Another major religious holiday was altered as coronavirus spread across the world barring gatherings of any size, but the Islamic Society of Milwaukee found a way to celebrate Eid al-Fitr together, which marks the end of fasting during Ramadan.

Instead of gathering for afternoon prayer and feasts, like Milwaukee Muslims would do most years, they gathered for a drive-through celebration.

About 400 cars pulled through the parking lot of the Islamic Society of Milwaukee, 4707 S. 13th St., where cars were decorated with balloons and window paint.

The constant noise of celebratory honking filled the lot and people shouted “Eid Mubarak,” which means “Blessed Eid,” as they passed each other.

“I was not expecting this,” said Mohamed Elshikh, who was driving through with his children packed in the back of his car. “We are happy to be out of the house and able to celebrate with others.”

Cars were lined down the block beginning at 20th and Layton beginning shortly after 10 a.m. before the 11 a.m. celebration. In the lot there were animals, magicians and trick performers. Families could enjoy breaking the fast together at a drive-up grill and children received candy and toys.

The Milwaukee Muslim Women’s Coalition came up with the idea.

“A lot of us are mothers and everyone is thinking, well how can we make this a holiday for the kids to remember and make it fun?” said Janan Najeeb, who put together the event. “We were joking the kids are going to be so excited that when, hopefully, COVID is all over, they’re going to say they want this celebration again.”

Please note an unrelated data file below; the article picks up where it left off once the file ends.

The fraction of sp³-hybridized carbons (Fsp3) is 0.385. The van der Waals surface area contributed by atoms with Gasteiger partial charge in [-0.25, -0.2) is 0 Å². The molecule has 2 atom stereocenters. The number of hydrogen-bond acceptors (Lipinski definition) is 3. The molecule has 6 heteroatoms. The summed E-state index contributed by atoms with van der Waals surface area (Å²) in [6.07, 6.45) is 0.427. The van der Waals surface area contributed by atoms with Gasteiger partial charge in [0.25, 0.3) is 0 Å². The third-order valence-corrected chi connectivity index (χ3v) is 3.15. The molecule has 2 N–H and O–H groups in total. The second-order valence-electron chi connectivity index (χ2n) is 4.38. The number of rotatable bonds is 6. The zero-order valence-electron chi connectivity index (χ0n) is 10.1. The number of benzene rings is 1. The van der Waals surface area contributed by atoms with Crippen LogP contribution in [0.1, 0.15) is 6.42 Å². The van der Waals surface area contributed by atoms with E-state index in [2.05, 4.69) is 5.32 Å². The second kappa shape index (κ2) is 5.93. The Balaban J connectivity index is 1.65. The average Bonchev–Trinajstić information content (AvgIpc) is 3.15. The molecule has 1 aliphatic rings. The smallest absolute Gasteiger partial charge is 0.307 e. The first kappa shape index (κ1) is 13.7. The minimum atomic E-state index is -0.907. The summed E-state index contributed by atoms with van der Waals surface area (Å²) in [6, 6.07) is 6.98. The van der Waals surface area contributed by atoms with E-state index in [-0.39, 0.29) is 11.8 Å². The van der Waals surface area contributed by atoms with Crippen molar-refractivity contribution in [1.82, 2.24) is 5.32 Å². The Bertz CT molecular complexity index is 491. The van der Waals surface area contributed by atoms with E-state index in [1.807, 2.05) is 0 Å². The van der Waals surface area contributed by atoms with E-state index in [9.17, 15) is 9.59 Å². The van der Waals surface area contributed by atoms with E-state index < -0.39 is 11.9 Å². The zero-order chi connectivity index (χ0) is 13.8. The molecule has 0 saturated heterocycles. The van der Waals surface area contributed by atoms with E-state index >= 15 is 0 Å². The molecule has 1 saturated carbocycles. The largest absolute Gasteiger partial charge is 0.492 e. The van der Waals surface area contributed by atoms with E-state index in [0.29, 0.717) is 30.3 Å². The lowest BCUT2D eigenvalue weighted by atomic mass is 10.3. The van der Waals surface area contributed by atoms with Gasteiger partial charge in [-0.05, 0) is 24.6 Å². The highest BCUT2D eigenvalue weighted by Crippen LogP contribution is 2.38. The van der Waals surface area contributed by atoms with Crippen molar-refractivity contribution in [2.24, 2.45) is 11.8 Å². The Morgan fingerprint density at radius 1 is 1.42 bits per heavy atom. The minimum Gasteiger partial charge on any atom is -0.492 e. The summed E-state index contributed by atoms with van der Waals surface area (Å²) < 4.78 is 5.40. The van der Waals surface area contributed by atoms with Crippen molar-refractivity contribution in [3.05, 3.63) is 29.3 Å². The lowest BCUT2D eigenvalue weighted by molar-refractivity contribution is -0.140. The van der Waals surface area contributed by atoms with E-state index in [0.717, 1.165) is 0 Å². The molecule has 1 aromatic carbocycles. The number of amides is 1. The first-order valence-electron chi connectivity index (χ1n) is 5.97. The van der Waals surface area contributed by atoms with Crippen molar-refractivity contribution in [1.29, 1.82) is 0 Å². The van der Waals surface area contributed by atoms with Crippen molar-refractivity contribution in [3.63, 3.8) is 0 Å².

Normally the holiday consists of Muslims joining for evening prayers every day for the month, culminating in a holiday prayer and people breaking into family celebrations at restaurants or family meals.

Not seeing members of the mosque for the whole month of Ramadan, which began April 23 in the United States, was possibly the biggest change for many who were there on Sunday.

“It’s nice to have everyone together again,” said Jehan Khaled, who was in a car with her parents and two younger siblings. The Cedarburg family drove up and had window paint that said “Eid Mubarak from the Khaleds.”

“It’s really a beautiful thing that we’re all here together at this celebration at the mosque and to see people,” said Jehan’s father, Ashraf.

Ela Ismail volunteered for the event and was holding a sign and waving to people as they drove through.

“I was born here and have been a part of this congregation my whole life, so I definitely wanted to come out and volunteer for this,” she said.

“This year was definitely different but it gave us a chance to focus on our relationships with God instead of relationships with each other,” Ismail said. “It was still a blessing.”